Vaccines and checkups can help your child to grow up healthy and avoid many serious diseases. Here's a brief guide to preventive care for children.
Here are some facts about flu and the flu vaccine:
See Facts about flu.
Preventive care for children up to age 2
Schedule and keep the following well-child appointments:
Well-child appointments give the doctor time to do routine screenings and tests your child may need. Your child’s doctor may also give any vaccines your child needs.
Don’t wait to get your child vaccinated. Vaccinations can protect your child from disease. You will also protect others at home or daycare.
Make sure your child gets all recommended shots before age 2. You can find the most up-to-date schedule on the Centers for Disease Control and Prevention website.
It's important to:
See Guiding Your Child through the Early Years.
Preventive care for preschool and school-age children
Your child won't need to visit the doctor as often now for preventive care – just once a year. But those visits will be important.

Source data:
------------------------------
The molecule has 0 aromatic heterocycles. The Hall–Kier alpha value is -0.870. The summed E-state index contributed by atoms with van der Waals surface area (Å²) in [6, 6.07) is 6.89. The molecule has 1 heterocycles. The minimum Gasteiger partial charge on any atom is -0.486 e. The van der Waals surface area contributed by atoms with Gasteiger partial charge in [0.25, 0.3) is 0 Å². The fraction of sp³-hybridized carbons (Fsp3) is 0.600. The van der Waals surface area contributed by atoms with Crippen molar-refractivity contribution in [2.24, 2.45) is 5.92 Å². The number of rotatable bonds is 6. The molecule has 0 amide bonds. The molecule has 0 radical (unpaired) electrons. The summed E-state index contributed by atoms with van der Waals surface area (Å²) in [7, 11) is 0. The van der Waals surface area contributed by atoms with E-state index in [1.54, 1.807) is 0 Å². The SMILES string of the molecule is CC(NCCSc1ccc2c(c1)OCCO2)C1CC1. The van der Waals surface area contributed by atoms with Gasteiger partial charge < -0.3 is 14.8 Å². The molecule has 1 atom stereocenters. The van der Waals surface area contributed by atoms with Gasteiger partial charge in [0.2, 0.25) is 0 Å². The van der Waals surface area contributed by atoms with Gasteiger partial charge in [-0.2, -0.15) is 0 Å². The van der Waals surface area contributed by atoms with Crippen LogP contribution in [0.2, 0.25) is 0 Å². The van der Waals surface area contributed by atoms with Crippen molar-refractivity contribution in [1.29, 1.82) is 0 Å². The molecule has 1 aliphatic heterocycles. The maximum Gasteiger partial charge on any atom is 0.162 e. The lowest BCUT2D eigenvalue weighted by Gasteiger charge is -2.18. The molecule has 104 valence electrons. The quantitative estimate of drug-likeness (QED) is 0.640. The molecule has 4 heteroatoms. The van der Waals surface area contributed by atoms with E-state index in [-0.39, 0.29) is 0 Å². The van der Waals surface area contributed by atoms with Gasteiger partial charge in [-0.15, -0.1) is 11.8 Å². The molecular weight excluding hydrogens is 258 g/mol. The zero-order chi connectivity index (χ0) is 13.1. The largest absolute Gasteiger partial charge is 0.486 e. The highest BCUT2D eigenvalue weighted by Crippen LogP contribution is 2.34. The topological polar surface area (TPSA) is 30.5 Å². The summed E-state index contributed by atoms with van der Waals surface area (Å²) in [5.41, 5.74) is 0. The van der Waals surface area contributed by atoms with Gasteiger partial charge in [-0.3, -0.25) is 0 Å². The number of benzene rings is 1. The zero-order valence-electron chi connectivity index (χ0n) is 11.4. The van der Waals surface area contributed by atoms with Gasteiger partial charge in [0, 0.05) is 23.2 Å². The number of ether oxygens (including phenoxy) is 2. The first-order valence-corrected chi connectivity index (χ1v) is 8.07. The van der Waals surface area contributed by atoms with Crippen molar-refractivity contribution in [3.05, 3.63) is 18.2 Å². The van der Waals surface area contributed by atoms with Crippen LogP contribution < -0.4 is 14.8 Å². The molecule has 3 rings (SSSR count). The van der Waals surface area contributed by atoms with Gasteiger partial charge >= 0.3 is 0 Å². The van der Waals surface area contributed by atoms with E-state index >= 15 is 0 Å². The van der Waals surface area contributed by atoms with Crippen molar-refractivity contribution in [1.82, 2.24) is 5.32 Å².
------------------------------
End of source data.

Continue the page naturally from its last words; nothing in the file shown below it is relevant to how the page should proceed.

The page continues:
Your child still needs other vaccines in the next few years. All of these vaccines protect against serious diseases. Some are "booster shots" to provide longer protection for shots your child already had. Some vaccines are required to attend school.
You can find the most up-to-date vaccine schedule on the Centers for Disease Control and Prevention website.
Also talk with the doctor about your child's:
This is also your chance to discuss any other concerns you may have. Be sure to keep a record of the new vaccines your child receives.
See Guiding Your Child through the Middle Years.
Preventive care for preteens
Preteens need immunizations (vaccines) too. Some vaccines require a "booster shot." These shots protect him or her from serious diseases. Talk about vaccines at every visit, including:
You can find the most up-to-date schedule on the Centers for Disease Control and Prevention website.
Make sure your preteen has received all vaccines he or she needs. Checkups are a good time to catch up on any vaccines your child may have missed.
While there, talk to your doctor about:
See Guiding Your Child through the Adolescent Years.